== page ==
The Death of Superman (2018) Film Review


“Don’t compare it to Batman v. Superman! Don’t compare it to Batman v. Superman!” That was the intended approach when reviewing DC Entertainment and Warner Bros. Animation’s The Death of Superman. As it’s the adaptation of the graphic novel upon which the DCEU’s Batman v. Superman: Dawn of Justice was loosely based, it was admittedly going to be tough. But feel free to read between the lines.

Similarly to the 2016 live action movie, the Son of Krypton here faces insurmountable odds as he takes on his greatest challenge in the shape of Doomsday; a monstrous behemoth hell-bent on the destruction of well… everything really!

The Death of Superman paces itself in the warm up to the final fight. The film first establishes continuity with the rest of the ‘DC Universe Movie’ animated series which benefits from the build up. Superman himself is established early on as a beacon of hope, saving Metropolis’ citizens from catastrophes, both minor and major whilst keeping his fan club sweet at the same time. Clark’s fledgling relationship with Lois is also tender and understated, with the man himself close to Christopher Reeve’s dorkiness.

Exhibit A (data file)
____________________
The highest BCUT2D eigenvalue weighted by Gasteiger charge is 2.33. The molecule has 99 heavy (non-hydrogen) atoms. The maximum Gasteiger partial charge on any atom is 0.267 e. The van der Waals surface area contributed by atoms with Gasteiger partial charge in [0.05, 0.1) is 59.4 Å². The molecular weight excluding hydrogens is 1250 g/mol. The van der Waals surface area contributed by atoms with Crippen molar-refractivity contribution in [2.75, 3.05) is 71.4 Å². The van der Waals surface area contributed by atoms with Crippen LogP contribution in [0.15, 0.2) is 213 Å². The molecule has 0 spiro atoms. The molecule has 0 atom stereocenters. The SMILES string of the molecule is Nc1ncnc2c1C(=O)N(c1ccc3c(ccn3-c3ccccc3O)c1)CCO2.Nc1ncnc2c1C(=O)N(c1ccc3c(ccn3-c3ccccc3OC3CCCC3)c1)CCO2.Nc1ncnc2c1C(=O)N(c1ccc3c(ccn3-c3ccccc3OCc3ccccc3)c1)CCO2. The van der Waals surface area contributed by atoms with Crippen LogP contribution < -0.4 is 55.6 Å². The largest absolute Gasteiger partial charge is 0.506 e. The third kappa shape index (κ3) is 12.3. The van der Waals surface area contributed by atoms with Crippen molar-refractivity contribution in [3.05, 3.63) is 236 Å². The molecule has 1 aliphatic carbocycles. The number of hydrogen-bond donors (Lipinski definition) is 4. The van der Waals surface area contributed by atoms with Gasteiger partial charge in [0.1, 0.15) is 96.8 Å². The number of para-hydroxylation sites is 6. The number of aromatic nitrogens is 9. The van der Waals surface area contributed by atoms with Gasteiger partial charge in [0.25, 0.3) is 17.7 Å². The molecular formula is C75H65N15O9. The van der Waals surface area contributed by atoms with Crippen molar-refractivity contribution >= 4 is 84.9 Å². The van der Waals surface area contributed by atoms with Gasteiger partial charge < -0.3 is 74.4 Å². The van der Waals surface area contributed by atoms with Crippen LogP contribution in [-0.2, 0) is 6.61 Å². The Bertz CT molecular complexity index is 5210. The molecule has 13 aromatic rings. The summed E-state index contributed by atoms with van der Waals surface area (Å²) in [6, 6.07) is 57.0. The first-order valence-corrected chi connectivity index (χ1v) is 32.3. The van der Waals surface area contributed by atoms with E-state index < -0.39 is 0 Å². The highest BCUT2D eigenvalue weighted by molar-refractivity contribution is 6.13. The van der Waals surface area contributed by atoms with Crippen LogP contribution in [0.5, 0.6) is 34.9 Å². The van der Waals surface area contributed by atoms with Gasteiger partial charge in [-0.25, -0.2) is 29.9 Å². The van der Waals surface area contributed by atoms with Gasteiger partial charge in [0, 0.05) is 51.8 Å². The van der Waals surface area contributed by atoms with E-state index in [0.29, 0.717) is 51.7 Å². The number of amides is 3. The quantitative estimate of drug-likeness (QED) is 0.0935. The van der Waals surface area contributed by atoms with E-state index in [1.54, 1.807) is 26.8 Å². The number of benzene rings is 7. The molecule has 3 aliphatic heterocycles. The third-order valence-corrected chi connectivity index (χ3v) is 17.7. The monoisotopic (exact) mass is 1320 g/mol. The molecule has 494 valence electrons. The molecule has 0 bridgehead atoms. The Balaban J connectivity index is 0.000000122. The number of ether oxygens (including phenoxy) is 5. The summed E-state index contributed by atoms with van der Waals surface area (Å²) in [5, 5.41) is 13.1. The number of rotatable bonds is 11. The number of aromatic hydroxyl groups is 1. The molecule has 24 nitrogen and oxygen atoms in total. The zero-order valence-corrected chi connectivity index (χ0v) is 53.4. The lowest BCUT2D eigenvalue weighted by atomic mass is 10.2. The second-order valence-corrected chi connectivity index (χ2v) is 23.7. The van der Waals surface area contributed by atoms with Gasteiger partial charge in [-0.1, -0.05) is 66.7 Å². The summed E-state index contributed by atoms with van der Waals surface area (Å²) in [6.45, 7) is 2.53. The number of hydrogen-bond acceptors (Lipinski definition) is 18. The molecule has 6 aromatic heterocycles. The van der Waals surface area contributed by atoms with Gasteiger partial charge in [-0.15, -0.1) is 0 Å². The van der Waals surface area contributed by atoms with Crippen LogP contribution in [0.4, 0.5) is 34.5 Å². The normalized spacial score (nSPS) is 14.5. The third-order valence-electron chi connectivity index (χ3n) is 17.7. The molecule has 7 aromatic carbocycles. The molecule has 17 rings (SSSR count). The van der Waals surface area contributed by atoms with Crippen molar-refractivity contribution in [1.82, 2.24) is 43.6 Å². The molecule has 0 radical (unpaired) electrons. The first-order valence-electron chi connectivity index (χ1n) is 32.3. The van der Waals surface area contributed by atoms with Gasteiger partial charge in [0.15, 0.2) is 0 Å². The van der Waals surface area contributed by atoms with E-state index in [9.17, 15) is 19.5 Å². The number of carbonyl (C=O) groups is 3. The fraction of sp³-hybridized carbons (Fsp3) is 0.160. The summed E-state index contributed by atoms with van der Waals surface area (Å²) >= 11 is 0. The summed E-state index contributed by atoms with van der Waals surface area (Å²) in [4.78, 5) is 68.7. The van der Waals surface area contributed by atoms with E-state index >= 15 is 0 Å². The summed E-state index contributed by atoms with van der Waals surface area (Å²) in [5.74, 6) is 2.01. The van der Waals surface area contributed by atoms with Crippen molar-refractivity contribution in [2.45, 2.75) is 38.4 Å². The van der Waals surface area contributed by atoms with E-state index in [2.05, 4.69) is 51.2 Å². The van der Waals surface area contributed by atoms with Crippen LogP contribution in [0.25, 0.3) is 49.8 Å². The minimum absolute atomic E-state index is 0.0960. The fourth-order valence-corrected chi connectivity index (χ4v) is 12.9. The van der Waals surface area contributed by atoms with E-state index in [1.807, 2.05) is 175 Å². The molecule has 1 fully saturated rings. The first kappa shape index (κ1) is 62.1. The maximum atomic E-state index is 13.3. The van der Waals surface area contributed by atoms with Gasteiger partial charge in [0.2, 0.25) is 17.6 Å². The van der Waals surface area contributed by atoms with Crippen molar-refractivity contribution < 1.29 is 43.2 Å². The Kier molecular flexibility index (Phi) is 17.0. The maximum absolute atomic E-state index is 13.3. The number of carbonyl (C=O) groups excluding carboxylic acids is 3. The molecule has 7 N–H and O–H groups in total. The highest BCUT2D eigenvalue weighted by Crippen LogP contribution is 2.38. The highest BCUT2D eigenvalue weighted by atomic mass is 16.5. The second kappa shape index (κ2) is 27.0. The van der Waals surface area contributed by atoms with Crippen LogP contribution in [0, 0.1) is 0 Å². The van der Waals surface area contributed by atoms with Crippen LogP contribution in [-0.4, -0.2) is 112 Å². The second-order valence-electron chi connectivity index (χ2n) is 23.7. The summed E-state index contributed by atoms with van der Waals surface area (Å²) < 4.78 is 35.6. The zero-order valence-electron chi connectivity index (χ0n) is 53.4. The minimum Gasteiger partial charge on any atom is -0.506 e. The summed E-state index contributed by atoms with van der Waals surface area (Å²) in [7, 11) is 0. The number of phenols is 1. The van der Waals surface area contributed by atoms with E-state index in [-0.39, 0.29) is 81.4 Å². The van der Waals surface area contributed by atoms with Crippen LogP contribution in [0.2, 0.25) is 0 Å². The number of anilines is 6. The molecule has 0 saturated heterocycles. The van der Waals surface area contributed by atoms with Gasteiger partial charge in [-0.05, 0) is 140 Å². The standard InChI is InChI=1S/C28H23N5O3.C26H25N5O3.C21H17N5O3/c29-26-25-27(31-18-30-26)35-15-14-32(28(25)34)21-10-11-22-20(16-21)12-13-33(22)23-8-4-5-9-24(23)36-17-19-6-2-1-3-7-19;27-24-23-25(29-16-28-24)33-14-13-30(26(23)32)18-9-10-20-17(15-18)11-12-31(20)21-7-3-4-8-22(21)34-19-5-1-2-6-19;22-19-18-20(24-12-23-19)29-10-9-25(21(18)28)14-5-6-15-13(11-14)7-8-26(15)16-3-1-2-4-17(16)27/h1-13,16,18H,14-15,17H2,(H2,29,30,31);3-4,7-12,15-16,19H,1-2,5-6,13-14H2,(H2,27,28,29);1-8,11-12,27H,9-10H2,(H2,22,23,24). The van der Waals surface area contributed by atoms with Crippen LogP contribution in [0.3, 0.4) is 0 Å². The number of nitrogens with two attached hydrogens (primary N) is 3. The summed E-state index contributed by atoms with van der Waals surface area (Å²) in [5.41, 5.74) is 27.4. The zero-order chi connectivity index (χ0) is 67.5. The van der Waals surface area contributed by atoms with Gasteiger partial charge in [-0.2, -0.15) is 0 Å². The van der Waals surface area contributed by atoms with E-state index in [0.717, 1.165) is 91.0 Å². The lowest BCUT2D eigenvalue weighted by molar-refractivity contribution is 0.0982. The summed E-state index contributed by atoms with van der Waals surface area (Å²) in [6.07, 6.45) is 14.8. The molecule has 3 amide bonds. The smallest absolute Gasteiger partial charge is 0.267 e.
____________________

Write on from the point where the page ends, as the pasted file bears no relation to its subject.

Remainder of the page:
The rest of the Justice League (including Green Lantern, Martian Manhunter and Hawkman) are given just enough time to establish themselves without seeming heavy on the exposition. This move is all the more worthwhile when Doomsday finally arrives. He soon trounces the Leaguers with relative ease, setting up what seems a super-smackdown for the Man of Steel and leaving some serious doubt over the outcome.


Superman’s eventual death (again, spoilers, but you already knew that) packs an emotional punch, with Lois’ futile attempt to save her beau being a heartbreakingly human display. The aftermath is handled with sensitivity and gravitas too, with even Batman showing his grief through the slightest widening of his eyes and the unclinching of his fist. Gulp!

The only factor which lets this film adaptation down is the final frame, which undermines much of what is accomplished throughout the film. It also acts as the only way in which Zack Snyder’s 2016 story usurps the original. Damn! We were doing so well!

However, the strong final scene leaves you wondering what’s next for Warner Bros. Animation’s DC Universe Movies. And when’s the last time the DCEU managed that?

The Death of Superman is available to buy on DVD and Blu-ray.

WRITER/DIRECTOR: Peter Tomasi/Jake Castorena & Sam Liu
STARS: Jerry O’Connell, Rebecca Romijn, Rainn Wilson
RUNTIME: 81 Minutes

Film Rating: ★★★★☆


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